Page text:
There will be dozens of improvements you can make to reduce downtime and liberate hidden machine capacity. The start point is measuring your downtime and analysing the potential causes. You then chart these on a pareto chart and start by focusing reducing the top two or three causes to have the biggest impact.

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Wasted Space

Before (Left): Heavily congested with high level of WIP stored on pallets, creating excessive work for the team, multiple handling of stock with potential for costly damage. After (Right): Massive reduction in WIP with custom built transport and clearly marked, Kanban controlled areas, creating space and a better working environment.

We often get approached by clients who have run out of factory space. This is particularly the case in businesses that make large bulk products such as modular buildings, furniture and heavy machinery. Often, they are considering the difficult and expensive option of relocating to a larger factory. Most businesses will outgrow their premises at some point.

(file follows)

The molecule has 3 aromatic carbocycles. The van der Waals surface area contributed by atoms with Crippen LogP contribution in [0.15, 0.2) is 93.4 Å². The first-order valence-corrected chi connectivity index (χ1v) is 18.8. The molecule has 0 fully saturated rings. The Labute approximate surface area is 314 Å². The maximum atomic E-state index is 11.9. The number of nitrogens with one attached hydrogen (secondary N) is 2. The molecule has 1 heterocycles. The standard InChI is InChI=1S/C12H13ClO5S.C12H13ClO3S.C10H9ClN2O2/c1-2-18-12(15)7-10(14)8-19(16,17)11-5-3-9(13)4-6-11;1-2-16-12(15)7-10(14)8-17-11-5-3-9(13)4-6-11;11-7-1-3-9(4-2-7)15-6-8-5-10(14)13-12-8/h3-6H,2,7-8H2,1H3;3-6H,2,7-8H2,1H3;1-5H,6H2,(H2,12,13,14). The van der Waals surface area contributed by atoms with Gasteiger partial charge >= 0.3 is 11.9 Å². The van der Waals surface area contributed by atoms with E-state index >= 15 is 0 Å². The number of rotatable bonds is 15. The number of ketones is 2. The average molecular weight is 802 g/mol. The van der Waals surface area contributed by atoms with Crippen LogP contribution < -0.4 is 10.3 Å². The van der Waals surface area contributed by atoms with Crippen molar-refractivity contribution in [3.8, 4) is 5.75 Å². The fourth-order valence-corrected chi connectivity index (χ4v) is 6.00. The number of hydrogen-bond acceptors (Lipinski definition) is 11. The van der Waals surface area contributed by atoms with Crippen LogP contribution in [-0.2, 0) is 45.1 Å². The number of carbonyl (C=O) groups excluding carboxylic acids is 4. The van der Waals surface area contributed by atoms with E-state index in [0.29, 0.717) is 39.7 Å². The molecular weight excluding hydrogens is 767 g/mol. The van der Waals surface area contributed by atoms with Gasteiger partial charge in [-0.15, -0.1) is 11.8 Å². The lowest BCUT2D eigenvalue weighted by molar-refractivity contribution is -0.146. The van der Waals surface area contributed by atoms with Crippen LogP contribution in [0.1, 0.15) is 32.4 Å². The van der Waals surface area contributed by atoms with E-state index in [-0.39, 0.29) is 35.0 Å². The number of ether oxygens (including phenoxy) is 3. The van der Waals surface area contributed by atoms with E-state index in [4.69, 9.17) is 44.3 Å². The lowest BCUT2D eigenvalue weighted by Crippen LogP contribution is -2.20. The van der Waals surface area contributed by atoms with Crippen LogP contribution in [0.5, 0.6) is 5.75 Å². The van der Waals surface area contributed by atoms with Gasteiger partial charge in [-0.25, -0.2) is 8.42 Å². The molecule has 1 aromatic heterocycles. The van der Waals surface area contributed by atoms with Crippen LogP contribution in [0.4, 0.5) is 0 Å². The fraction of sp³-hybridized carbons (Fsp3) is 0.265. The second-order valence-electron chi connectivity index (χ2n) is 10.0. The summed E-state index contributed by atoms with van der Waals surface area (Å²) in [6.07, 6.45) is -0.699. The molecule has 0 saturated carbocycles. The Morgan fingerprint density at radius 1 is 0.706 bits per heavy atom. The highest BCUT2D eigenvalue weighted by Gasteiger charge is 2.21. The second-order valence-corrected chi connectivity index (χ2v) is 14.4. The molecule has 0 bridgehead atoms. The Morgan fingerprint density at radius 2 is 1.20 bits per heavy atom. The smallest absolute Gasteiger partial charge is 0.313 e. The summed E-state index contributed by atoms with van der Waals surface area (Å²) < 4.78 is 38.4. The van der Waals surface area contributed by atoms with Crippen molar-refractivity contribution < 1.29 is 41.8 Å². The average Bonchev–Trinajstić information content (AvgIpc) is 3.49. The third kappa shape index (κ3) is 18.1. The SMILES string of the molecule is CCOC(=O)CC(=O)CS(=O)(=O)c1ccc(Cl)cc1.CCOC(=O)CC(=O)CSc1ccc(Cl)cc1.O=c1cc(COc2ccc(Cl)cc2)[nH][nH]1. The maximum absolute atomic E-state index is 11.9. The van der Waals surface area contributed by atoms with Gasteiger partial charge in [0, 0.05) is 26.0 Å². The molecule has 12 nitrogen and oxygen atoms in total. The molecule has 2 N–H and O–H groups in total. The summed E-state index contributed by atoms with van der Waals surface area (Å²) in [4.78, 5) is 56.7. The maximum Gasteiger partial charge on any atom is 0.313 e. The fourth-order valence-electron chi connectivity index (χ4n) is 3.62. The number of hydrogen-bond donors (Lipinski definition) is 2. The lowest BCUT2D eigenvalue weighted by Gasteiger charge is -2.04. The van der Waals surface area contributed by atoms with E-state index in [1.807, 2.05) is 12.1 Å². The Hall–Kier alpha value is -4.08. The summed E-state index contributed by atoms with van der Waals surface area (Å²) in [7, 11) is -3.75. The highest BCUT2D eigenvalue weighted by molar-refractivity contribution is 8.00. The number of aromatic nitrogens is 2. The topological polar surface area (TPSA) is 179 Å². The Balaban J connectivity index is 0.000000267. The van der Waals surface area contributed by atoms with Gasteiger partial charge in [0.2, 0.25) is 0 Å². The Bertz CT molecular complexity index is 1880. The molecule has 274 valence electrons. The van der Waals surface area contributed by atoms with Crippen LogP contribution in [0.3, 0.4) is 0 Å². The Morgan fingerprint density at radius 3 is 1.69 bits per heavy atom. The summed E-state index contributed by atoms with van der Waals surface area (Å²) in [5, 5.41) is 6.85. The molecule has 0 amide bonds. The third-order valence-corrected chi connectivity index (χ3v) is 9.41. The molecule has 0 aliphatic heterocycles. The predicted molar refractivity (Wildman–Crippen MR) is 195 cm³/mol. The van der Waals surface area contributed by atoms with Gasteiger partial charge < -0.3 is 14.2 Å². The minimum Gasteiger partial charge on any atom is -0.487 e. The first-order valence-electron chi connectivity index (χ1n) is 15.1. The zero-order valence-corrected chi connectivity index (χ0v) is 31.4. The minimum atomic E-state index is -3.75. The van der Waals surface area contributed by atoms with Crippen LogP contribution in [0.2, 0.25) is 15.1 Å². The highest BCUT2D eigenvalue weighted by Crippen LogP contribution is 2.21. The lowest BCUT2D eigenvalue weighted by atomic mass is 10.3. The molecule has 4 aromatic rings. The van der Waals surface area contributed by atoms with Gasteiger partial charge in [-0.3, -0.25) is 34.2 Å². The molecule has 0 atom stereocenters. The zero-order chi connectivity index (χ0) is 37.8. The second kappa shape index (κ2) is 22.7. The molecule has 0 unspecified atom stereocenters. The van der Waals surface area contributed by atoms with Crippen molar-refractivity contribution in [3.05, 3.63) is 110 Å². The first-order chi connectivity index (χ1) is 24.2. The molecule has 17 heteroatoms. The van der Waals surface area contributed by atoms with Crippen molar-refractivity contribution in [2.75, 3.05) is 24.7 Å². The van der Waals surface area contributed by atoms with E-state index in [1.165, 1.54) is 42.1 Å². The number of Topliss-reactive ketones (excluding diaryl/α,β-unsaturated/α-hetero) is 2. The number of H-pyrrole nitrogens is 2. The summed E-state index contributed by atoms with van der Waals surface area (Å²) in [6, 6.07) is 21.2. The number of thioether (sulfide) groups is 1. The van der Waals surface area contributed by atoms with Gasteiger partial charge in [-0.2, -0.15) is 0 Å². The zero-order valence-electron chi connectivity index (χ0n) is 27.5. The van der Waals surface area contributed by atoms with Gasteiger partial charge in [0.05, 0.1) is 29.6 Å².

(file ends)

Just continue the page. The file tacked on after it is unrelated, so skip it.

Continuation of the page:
However before making the decision to move, you need to challenge how your current space is being used. In most factories we visit less than 50% of factory space is used effectively. Typically, more than 50% of factory space will be filled up with materials – raw materials and especially work in progress. Having more inventory does not add value to your customers, but it certainly consumes your business’ working capital and uses a lot of space. Inventory is a function of how your business runs.

The root causes of large amounts of inventory can be making product in large batches, unbalanced processes where upstream processes run faster than downstream processes and are allowed to overproduce, and “push” production where MRP software is used to “push” product from one process to the next based on a forecast (which is inevitably inaccurate).